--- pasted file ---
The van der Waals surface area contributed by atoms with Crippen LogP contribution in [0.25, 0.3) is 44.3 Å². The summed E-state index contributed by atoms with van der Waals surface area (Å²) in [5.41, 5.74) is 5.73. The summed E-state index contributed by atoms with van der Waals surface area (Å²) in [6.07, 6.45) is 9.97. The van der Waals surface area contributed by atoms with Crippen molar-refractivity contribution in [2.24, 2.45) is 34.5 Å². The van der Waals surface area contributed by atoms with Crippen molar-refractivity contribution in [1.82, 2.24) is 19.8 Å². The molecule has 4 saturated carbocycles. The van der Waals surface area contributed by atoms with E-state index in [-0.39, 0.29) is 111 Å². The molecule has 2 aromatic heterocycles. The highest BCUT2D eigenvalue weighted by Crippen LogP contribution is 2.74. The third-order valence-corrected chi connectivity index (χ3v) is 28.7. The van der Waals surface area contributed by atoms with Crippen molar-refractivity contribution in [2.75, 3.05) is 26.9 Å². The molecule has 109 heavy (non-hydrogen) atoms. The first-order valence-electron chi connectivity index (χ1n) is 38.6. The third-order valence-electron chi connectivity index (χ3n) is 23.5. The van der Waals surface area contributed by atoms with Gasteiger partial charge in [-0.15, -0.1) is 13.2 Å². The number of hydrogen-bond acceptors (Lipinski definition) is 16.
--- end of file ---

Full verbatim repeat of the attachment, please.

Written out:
The van der Waals surface area contributed by atoms with Crippen LogP contribution in [0.25, 0.3) is 44.3 Å². The summed E-state index contributed by atoms with van der Waals surface area (Å²) in [5.41, 5.74) is 5.73. The summed E-state index contributed by atoms with van der Waals surface area (Å²) in [6.07, 6.45) is 9.97. The van der Waals surface area contributed by atoms with Crippen molar-refractivity contribution in [2.24, 2.45) is 34.5 Å². The van der Waals surface area contributed by atoms with Crippen molar-refractivity contribution in [1.82, 2.24) is 19.8 Å². The molecule has 4 saturated carbocycles. The van der Waals surface area contributed by atoms with E-state index in [-0.39, 0.29) is 111 Å². The molecule has 2 aromatic heterocycles. The highest BCUT2D eigenvalue weighted by Crippen LogP contribution is 2.74. The third-order valence-corrected chi connectivity index (χ3v) is 28.7. The van der Waals surface area contributed by atoms with Crippen molar-refractivity contribution in [2.75, 3.05) is 26.9 Å². The molecule has 109 heavy (non-hydrogen) atoms. The first-order valence-electron chi connectivity index (χ1n) is 38.6. The third-order valence-electron chi connectivity index (χ3n) is 23.5. The van der Waals surface area contributed by atoms with Gasteiger partial charge in [-0.15, -0.1) is 13.2 Å². The number of hydrogen-bond acceptors (Lipinski definition) is 16.